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Publication numberUS7065506 B1
Publication typeGrant
Application numberUS 09/444,019
Publication dateJun 20, 2006
Filing dateNov 19, 1999
Priority dateNov 19, 1999
Fee statusPaid
Also published asUS20050246284, US20050265193
Publication number09444019, 444019, US 7065506 B1, US 7065506B1, US-B1-7065506, US7065506 B1, US7065506B1
InventorsStephen John Phillipo, Robert David Ellison, Stuart Keeler
Original AssigneeMacrovision Corporation
Export CitationBiBTeX, EndNote, RefMan
External Links: USPTO, USPTO Assignment, Espacenet
Method and apparatus to inhibit illicit copying from a record carrier to a computer-readable data storage device
US 7065506 B1
Abstract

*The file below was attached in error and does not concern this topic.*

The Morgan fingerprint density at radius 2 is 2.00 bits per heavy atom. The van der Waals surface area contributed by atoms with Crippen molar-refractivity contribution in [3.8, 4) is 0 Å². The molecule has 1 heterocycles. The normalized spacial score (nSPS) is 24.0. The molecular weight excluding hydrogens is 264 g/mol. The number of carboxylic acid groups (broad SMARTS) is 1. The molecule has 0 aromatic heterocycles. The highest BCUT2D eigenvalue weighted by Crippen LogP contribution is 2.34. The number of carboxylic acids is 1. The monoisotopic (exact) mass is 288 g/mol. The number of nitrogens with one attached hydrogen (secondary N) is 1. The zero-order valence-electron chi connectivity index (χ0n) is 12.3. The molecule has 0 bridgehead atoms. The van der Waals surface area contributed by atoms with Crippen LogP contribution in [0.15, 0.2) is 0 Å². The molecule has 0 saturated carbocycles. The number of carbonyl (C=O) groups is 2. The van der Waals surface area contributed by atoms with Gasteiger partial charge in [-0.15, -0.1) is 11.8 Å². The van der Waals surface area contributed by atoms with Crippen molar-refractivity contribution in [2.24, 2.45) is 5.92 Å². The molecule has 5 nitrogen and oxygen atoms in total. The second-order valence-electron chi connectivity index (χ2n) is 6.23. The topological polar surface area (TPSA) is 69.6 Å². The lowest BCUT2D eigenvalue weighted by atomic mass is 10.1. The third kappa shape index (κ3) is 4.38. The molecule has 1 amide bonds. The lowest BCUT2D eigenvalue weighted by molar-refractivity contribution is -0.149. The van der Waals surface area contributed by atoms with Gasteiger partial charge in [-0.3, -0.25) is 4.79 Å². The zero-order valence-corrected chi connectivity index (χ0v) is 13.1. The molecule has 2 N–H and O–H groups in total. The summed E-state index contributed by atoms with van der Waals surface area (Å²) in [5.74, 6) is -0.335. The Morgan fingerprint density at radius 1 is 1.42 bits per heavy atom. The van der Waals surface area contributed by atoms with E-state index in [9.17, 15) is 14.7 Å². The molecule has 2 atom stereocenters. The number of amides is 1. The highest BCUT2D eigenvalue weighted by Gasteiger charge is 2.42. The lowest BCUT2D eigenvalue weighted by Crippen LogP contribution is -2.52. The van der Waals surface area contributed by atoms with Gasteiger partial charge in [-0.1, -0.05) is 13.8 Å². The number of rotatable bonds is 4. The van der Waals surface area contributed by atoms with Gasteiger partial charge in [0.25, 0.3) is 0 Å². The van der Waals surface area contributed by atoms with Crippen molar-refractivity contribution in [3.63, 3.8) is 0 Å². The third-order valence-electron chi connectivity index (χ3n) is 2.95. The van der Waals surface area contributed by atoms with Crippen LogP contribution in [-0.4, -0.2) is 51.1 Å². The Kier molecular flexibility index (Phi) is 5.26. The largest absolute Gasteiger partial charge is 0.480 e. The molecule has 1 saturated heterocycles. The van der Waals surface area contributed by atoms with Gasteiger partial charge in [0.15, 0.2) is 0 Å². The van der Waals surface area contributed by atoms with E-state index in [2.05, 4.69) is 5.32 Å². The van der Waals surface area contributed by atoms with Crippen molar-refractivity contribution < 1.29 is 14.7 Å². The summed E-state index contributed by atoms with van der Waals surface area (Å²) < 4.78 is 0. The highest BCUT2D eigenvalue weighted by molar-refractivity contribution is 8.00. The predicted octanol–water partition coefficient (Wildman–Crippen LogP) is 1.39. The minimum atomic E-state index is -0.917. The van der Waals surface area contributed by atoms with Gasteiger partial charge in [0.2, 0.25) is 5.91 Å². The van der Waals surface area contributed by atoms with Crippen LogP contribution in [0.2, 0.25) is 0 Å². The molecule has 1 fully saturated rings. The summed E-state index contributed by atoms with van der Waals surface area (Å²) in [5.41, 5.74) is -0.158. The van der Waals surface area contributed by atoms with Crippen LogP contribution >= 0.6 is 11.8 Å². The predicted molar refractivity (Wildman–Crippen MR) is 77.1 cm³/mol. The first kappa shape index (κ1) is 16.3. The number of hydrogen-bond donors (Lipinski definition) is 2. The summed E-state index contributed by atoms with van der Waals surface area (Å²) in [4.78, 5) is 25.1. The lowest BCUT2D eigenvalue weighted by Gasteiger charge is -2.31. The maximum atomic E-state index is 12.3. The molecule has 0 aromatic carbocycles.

A technique to prevent illicit copying of a copy-protected CD-ROM into a computer-readable storage drive is presented. In accordance with the present invention, when an authentic copy-protected CD-ROM is inserted into a CD drive and the content of the copy-protected CD-ROM is installed onto a hard disk drive that is linked to the CD drive, the Central Processor Unit (CPU) executes the installer instructions residing in the CD-ROM to create a license file in the hard disk drive. For security reasons, the content of the CD-ROM (e.g., the executable file of the application) is encrypted. When the content of the CD-ROM is copied into the hard disk drive, it remains encrypted. The license file essentially acts as a timer to monitor a predetermined time interval that has been programmed into the license file. If a user attempts to launch the encrypted copied application residing in the hard drive at any time prior to the expiration of the predetermined time interval, the license file readily supplies the key code to enable a filter to decode the encrypted installed application thereby allowing the application to launch. At the expiration of the predetermined time interval, the license file withholds the key code therefore not allowing the installed application to be decrypted and successfully launched. The predetermined time interval can be reset by reinserting the copy-protected CD-ROM into the CD drive to reset the time interval.